Making an Entrance
Part 1: The Writing

I enjoyed the Crafting the Map Screen feature because it gave a thorough look at making the game: a combination of art, design, and code required for even a simple feature. Similarly, my game’s intro sequence needs art, design, and code. But it also has one more element: writing. I’ll break down each of these aspects in their own posts.

For this first part, I want to share the core idea behind my intro scene, and thus its writing. I’ll outline the purpose of an introduction, tell you where I got my inspiration, and detail my own sequence. Fair warning: the third section of this post contains minor story spoilers! (but, it’s only for the first couple minutes of the game, so I think we’re okay!)

A Proper Introduction

Before writing an introduction, we need to know our aim. If we start any story with its climax, we haven’t yet created enough weight to justify any emotional attachment. But if the intro is slow-paced, players might quickly lose interest. The introduction must present themes and foreshadow the rest of the story, while hooking an audience to want to know more. It’s the boulder chase scene in Raiders of the Lost Ark, or the the menacing dolly shot in A Clockwork Orange.

Many mysteries show the crime itself in the introduction (Columbo, Phoenix Wright, etc.) — this captivates their audience, foreshadows future conflict, and (usually) doesn’t involve the detectives themselves (so it follows that the detectives are still unaware of the crime).


It’s a great approach, but it doesn’t work for my game. I don’t want my player knowing the culprit before the detective does. It would create dissonance in the player’s relationship with the detective, when instead I want my player to get lost in the world and think of the detective as an avatar for themselves. I need another type of introduction to achieve this goal.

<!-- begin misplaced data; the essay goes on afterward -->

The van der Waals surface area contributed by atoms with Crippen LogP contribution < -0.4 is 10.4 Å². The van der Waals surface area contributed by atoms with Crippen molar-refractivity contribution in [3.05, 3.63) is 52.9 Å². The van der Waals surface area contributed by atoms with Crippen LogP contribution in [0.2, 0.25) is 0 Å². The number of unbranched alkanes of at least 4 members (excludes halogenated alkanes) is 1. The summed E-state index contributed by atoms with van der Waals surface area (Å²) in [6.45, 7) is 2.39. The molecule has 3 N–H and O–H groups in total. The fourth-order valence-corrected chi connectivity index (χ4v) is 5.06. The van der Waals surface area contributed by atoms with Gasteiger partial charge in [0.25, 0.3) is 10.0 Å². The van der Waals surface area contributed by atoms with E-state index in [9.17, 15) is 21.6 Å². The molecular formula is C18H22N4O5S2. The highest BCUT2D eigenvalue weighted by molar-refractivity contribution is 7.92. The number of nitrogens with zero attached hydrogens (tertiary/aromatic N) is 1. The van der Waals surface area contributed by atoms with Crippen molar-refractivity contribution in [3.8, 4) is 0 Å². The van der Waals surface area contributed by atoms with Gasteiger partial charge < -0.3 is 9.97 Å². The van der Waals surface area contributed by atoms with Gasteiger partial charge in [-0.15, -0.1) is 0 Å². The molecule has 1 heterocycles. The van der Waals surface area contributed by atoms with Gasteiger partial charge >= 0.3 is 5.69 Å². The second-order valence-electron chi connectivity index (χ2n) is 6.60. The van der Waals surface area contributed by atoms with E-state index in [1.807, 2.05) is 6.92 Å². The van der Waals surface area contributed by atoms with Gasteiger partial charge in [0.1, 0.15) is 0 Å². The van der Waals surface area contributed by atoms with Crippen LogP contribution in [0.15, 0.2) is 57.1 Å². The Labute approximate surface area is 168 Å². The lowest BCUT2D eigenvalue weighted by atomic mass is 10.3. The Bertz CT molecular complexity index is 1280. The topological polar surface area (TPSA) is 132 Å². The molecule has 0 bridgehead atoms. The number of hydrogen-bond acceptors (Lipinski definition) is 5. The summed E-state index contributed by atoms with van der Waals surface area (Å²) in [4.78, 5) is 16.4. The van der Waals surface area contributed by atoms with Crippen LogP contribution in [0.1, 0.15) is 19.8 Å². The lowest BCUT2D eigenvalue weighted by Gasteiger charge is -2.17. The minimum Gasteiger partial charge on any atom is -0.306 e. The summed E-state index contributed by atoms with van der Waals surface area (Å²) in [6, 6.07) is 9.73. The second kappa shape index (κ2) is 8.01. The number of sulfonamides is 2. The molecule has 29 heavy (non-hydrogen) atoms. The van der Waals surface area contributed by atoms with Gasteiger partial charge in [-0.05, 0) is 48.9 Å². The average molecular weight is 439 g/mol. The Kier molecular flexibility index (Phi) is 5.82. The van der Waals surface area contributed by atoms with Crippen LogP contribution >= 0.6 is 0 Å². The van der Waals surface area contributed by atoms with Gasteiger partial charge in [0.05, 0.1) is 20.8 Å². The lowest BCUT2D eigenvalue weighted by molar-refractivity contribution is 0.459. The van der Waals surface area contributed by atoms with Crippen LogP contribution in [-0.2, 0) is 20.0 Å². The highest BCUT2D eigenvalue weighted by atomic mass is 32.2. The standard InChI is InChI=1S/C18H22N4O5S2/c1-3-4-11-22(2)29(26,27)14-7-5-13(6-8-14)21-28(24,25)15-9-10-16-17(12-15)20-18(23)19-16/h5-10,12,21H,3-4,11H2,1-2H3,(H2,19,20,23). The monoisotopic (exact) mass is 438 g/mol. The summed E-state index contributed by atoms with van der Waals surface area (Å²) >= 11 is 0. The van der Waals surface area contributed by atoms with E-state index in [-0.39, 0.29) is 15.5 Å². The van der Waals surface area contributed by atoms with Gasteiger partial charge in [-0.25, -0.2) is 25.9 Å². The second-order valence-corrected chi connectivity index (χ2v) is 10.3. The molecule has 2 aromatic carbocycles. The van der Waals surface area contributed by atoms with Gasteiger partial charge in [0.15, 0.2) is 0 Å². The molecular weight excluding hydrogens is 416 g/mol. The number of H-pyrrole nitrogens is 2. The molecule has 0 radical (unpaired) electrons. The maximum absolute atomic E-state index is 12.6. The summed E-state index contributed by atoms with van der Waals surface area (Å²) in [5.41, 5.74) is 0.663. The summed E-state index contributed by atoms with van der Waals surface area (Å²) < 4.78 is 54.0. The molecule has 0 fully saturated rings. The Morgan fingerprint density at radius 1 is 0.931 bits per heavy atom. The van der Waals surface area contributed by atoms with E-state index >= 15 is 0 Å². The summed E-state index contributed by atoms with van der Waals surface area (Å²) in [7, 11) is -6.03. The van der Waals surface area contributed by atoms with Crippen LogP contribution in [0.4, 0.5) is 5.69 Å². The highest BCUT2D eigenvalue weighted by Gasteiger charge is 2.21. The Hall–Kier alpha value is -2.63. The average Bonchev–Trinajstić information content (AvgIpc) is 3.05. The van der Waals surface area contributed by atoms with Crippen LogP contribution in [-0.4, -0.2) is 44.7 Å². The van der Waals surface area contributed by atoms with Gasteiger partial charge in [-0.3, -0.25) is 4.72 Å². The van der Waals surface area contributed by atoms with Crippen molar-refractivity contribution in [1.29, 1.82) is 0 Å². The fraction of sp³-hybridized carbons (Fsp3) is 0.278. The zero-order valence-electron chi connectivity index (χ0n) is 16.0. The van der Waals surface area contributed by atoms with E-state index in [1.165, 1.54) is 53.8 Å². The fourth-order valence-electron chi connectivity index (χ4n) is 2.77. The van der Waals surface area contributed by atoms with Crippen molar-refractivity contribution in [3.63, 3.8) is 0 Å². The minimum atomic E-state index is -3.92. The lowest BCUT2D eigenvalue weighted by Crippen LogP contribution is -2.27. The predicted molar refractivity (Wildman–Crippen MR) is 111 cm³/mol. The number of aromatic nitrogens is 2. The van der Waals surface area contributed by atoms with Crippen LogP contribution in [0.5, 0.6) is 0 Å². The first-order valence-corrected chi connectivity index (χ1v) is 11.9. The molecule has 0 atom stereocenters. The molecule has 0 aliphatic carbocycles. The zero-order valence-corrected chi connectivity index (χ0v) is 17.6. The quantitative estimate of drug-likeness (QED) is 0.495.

Feline Inspired

I took a page from Robert Altman’s 1973 rendition of Raymond Chandler’s book The Long Goodbye. At the start of the film, we see Philip Marlowe argue with his cat. Marlowe complains about the cat aloud, to himself, and talks to it as though it were human. It’s a comic scene, displaying the eccentric side of Marlowe. But it also starts a theme that’s carried throughout the film: there are few people with such an intimate relationship to Marlowe as that cat. He can’t connect with anybody. It’s as if he’s completely out of his time — a hardboiled character, with car and suit to match, more at ease in a 1920s novel than in a sunny LA film.

Altman juxtaposes this light-hearted cat sequence by splicing shots of a mysterious figure. This second character has blood on his face and looks tense (with music to match) — implying perhaps a murder? Again, foreshadowing, and engaging the audience from the beginning.


Do It Yourself (Spoilers Ahead!)

My main character is a similar detective out of her element (a woman private eye in the 1920s), and few of her relationships have meaningful depth. I love the cat metaphor, so I’m stealing it whole cloth! I show a stray cat in her apartment, looking for food, with whom she talks aloud.

Unlike a film, however, I want my players to interact with the intro. Using drastic cuts would only complicate the scene for my players, who have to learn their interactions while still understanding the story. Instead, I decided to add tension to the cat conversation itself.

My players talk with the cat in the introduction, selecting conversation options like they will in the rest of the game. But I don’t show the cat right away — thus my players don’t immediately know they’re talking with a cat! The conversation is tense and dramatic — I even imply that a knife fight might break out! Until, the talk ends abruptly and I reveal the cat for what it is. The scene creates tension, adds comic relief, establishes themes for the rest of the game, and foreshadows later altercations.

Most importantly, it hooks my players for the longer journey ahead!

I hope you enjoyed this breakdown! As always, I feel I raced through these explanations — but I’m already at several hundred words, so I think I should stop. If you have any questions, feel free to ask!

Background image from A Clockwork Orange (1971)

First image from Murder by the Book (1971)

Second image from The Long Goodbye (1973)







2 responses to “Making an Entrance
Part 1: The Writing”

  1. […] an intro sequence needs writing, design, art, and code. A few weeks ago I outlined the importance of setting mood, foreshadowing themes, and hooking players with the […]

  2. […] like the other elements of the introduction, the visual style has to grab the players. Sure, […]